The Amish and work rules: a Labor Department reply Your March 2 editorial ("Accommodating the Amish") charges that the US Department of Labor's enforcement of this nation's child labor laws impinges on the constitutional and religious rights of the Amish. We disagree.
Federal child labor laws are intended to protect all young workers, including Amish youths, from unsafe and unhealthy work environments. Tragically, some 210,000 youths are injured on the job each year. The wood-processing industry has an occupational fatality rate nearly five times higher than the national private-industry average. Amish youths are not immune to such danger.
This issue arose not, as you assert, from competitor complaints, but because the Department of Labor seeks to promote child labor compliance in industries with high injury rates. In 1996 and 1997, the department's Wage and Hour Division undertook an enforcement initiative in western Pennsylvania in several of these high-injury industries. Religious affiliation was never, and never should be, considered in selecting employers for investigation. Only three of the nine sawmills cited for violations were Amish-owned.
The children of all families and all faiths have the right to be protected from hazardous conditions in the world of work.
Bernard E. Anderson Washington Assistant secretary for employment standards, US Department of Labor
China's shadow over Hong Kong Two March 12 articles ("Hong Kong's rules rule, for now" and "Loopholes leave room for China") rightly assert that the loopholes in Hong Kong's Basic Law ensure that, should conflicts arise between the mainland's communism and Hong Kong's capitalism, under "one country, two systems," it is the mainland's that rules. This "remote" possibility casts a long shadow over Hong Kong's future.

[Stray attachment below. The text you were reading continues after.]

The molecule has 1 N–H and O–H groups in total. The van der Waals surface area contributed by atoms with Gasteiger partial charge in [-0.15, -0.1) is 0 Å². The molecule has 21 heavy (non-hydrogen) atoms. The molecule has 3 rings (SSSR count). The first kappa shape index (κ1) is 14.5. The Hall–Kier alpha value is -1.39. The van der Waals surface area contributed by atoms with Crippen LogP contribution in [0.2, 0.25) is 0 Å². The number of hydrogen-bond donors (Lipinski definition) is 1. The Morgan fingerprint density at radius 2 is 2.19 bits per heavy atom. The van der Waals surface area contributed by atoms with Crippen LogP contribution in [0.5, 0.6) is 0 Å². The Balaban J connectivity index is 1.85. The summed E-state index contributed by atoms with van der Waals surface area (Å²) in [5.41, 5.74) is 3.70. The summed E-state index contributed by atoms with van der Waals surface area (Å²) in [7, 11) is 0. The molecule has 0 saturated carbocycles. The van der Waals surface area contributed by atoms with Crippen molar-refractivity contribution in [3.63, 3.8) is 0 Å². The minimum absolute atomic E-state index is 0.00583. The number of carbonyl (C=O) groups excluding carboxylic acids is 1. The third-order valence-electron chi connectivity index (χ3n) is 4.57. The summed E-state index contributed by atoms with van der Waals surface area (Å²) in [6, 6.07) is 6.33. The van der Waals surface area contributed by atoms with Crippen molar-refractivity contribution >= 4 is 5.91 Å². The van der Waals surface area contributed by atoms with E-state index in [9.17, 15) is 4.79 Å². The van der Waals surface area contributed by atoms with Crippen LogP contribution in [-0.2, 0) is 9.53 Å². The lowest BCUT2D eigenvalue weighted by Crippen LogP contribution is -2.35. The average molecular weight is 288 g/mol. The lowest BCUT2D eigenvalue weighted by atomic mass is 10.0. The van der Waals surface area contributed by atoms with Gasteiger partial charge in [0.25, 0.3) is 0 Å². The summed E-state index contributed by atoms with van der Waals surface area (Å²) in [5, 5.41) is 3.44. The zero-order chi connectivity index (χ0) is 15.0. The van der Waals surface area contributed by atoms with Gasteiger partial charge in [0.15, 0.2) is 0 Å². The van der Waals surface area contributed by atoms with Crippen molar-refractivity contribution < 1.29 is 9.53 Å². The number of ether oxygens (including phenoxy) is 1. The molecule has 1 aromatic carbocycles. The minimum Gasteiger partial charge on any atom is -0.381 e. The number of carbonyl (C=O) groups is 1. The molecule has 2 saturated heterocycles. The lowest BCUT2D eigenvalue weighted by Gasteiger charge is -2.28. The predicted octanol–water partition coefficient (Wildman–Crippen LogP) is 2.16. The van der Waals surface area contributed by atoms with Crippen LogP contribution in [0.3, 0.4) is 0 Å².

According to the Basic Law, the "high degrees of autonomy" that are "granted" to Hong Kong are subject to the final interpretation of the Standing Committee of China's National People's Congress (NPC) - a rubber stamp for the Communist Party's power, not a government representative of the people's will. No Hong Kong law can contradict China's central laws made by the NPC, yet China has no judicial review to declare its own laws or regulations unconstitutional. Further, China forbids Hong Kong courts to rule mainland laws unconstitutional.
If China had a well-established rule of law, its unprecedented pledge to preserve Hong Kong's way of life for 50 years would enjoy more credibility. Short of that, it is better to insert built-in constitutional mechanisms, such as judicial review to prevent Beijing from encroaching on Hong Kong.
Vincent Wei-cheng Wang Richmond, Va.
Choice between military and 'good life' The letters from two teens in the March 8 Monitor, responding to "Why teens balk at joining military" (Feb. 25), pinpointed problems in recruiting that Congress and the American people will have to deal with if they wish to maintain a first-class military.
The recruiters can promise adventure and travel, but they cannot deal with the human factors that are taking such a toll on our service people. Since the forces have been drawn down to low levels, and are being inserted into every troubled area in the world, the same personnel are deployed over and over. Some specialized units do not spend a Christmas with their families for years in a row. These are serious sacrifices, which thoughtful young people will consider when they see opportunity for success and the good life in the economy.
Patricia Clatanoff Lakeway, Texas
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